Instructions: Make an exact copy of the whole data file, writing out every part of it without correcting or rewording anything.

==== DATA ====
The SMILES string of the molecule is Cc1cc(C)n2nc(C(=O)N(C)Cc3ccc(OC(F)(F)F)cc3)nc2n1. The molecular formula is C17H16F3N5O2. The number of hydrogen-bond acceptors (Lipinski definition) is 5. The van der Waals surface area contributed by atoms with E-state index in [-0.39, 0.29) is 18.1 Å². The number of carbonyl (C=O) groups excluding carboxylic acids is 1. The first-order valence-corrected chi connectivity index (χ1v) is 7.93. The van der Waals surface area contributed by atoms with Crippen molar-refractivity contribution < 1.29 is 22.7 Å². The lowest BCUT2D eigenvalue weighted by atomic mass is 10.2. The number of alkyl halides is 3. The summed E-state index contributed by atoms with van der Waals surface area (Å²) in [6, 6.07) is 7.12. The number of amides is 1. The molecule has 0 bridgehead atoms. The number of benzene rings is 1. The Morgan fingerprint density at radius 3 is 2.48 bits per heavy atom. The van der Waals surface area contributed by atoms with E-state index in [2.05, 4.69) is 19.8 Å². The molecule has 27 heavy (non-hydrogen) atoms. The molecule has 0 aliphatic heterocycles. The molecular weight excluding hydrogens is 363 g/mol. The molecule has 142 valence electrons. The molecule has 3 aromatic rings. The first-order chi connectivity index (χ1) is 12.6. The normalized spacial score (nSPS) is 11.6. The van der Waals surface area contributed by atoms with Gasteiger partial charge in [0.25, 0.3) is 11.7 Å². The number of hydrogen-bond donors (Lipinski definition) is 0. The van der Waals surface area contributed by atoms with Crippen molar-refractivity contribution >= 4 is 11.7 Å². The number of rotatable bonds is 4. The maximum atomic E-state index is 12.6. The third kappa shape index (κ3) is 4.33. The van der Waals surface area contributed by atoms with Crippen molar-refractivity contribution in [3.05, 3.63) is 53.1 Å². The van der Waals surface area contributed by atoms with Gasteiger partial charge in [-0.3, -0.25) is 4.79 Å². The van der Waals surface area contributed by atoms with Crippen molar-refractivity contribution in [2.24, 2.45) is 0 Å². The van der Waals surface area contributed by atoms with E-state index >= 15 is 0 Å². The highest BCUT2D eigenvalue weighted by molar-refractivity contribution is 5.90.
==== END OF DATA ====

The SMILES string of the molecule is Cc1cc(C)n2nc(C(=O)N(C)Cc3ccc(OC(F)(F)F)cc3)nc2n1. The molecular formula is C17H16F3N5O2. The number of hydrogen-bond acceptors (Lipinski definition) is 5. The van der Waals surface area contributed by atoms with E-state index in [-0.39, 0.29) is 18.1 Å². The number of carbonyl (C=O) groups excluding carboxylic acids is 1. The first-order valence-corrected chi connectivity index (χ1v) is 7.93. The van der Waals surface area contributed by atoms with Crippen molar-refractivity contribution < 1.29 is 22.7 Å². The lowest BCUT2D eigenvalue weighted by atomic mass is 10.2. The number of alkyl halides is 3. The summed E-state index contributed by atoms with van der Waals surface area (Å²) in [6, 6.07) is 7.12. The number of amides is 1. The molecule has 0 bridgehead atoms. The number of benzene rings is 1. The Morgan fingerprint density at radius 3 is 2.48 bits per heavy atom. The van der Waals surface area contributed by atoms with E-state index in [2.05, 4.69) is 19.8 Å². The molecule has 27 heavy (non-hydrogen) atoms. The molecule has 0 aliphatic heterocycles. The molecular weight excluding hydrogens is 363 g/mol. The molecule has 142 valence electrons. The molecule has 3 aromatic rings. The first-order chi connectivity index (χ1) is 12.6. The normalized spacial score (nSPS) is 11.6. The van der Waals surface area contributed by atoms with Gasteiger partial charge in [0.25, 0.3) is 11.7 Å². The number of hydrogen-bond donors (Lipinski definition) is 0. The van der Waals surface area contributed by atoms with Crippen molar-refractivity contribution >= 4 is 11.7 Å². The number of rotatable bonds is 4. The maximum atomic E-state index is 12.6. The third kappa shape index (κ3) is 4.33. The van der Waals surface area contributed by atoms with Crippen molar-refractivity contribution in [3.05, 3.63) is 53.1 Å². The van der Waals surface area contributed by atoms with Gasteiger partial charge in [-0.3, -0.25) is 4.79 Å². The van der Waals surface area contributed by atoms with Crippen molar-refractivity contribution in [2.24, 2.45) is 0 Å². The van der Waals surface area contributed by atoms with E-state index >= 15 is 0 Å². The highest BCUT2D eigenvalue weighted by molar-refractivity contribution is 5.90.